Five weeks after Cyclone Idai caused widespread destruction in the Beira region of Mozambique, another Cyclone Kenneth hit the coast of Cabo Delgado province in the northern part of the country. Like its predecessor, it has caused extensive damage in towns and villages that were in the direct path of the storm. Rains are still continuing, and there are large areas that are flooded or are at risk of flooding.
“I have lost almost everything. I have to rebuild my house that was destroyed by the heavy rains and don’t know where to start. I’m staying with my family for the moment. We are many in the same house and there is almost no room for everyone”, said Carlitos Limia, resident in Cariacó neighbourhood, Pemba city.
Doctors Without Borders (MSF) provided an emergency response following Cyclone Idai and have moved teams to Cabo Delgado to start response activities in several localities of the province. They joined a small MSF team already present in Pemba who had started working on water and sanitation activities there in February 2019. Together, they started to rapidly assess the scale and nature of needs in several areas affected by Cyclone Kenneth. Due to logistical constraints such as floods, broken bridges and mud roads, some areas are very hard to reach.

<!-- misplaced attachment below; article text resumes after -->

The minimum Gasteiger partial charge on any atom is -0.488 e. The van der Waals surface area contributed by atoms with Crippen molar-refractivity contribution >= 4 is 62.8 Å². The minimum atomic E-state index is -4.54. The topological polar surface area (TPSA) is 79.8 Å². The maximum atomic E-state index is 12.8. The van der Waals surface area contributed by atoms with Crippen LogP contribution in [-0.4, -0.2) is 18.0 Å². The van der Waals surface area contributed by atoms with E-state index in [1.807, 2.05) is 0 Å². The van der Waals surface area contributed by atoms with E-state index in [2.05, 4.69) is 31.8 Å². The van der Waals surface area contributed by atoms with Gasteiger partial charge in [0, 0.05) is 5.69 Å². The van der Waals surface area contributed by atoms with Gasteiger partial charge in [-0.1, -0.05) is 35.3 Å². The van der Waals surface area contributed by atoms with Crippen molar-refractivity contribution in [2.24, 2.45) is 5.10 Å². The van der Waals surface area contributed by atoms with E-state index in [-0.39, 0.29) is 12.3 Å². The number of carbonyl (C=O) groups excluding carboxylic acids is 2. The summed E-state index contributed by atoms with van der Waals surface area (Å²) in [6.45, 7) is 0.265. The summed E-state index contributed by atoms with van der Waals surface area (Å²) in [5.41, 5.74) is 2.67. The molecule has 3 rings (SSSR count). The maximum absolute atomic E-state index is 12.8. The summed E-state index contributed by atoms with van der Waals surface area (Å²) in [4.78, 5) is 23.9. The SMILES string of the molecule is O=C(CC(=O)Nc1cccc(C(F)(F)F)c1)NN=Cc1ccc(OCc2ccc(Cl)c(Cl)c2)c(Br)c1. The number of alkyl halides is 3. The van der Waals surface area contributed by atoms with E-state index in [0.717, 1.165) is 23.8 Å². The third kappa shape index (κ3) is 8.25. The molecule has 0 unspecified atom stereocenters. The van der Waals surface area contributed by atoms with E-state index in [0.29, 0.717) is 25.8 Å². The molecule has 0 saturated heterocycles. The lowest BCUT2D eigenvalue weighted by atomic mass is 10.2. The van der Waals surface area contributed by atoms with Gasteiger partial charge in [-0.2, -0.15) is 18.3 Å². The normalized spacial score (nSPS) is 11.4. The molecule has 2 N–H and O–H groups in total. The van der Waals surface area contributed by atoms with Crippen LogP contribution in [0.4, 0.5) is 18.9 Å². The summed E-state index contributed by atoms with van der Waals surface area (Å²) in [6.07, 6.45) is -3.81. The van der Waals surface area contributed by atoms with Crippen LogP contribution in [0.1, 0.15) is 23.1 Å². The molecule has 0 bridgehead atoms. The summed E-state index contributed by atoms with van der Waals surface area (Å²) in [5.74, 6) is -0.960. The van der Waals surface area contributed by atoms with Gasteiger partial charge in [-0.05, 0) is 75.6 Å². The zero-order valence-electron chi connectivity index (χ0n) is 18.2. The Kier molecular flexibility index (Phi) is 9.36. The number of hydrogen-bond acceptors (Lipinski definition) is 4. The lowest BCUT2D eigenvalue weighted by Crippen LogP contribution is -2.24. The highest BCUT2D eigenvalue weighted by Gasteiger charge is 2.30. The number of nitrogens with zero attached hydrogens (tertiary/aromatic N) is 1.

A cholera outbreak was officially declared on Thursday 02 May by the health authorities, with 25 cholera patients reported in Pemba and five in Mecufi district so far, to the south of Pemba. MSF is supporting the Ministry of Health by providing materials such as tents, water and sanitation equipment for a cholera treatment centre in Pemba, and is also preparing to respond to cholera or cholera-like symptoms and support the health infrastructure in Mecufi. A cholera vaccination campaign is being planned by the authorities.
“We will provide tents and medical equipment to build a temporary cholera treatment unit with a 10 to 15-bed capacity each”, explains Danielle Borges, MSF project coordinator in Pemba. ”We have two essential goals now – saving the lives of severely sick patients and containing the outbreak. We need to isolate and treat sick people so they recover, and so that they do not contaminate others. We need to make sure that people stop using infected water, and we should do all we can to prevent people from getting sick”.
In Macomia town, to the north of Pemba, the health centre is badly damaged and therefore not currently operational. MSF set up outpatient activities as well as mother and child health services in a tent outside of the damaged building in order to provide medical care to this community. The health centre will be rehabilitated.
“The impact of two cyclones in such a short space of time is devastating; it is a hard blow for the country that had only just started recovering from the first one”, says Danielle Borges.
Find out more about MSF's work in Mozambique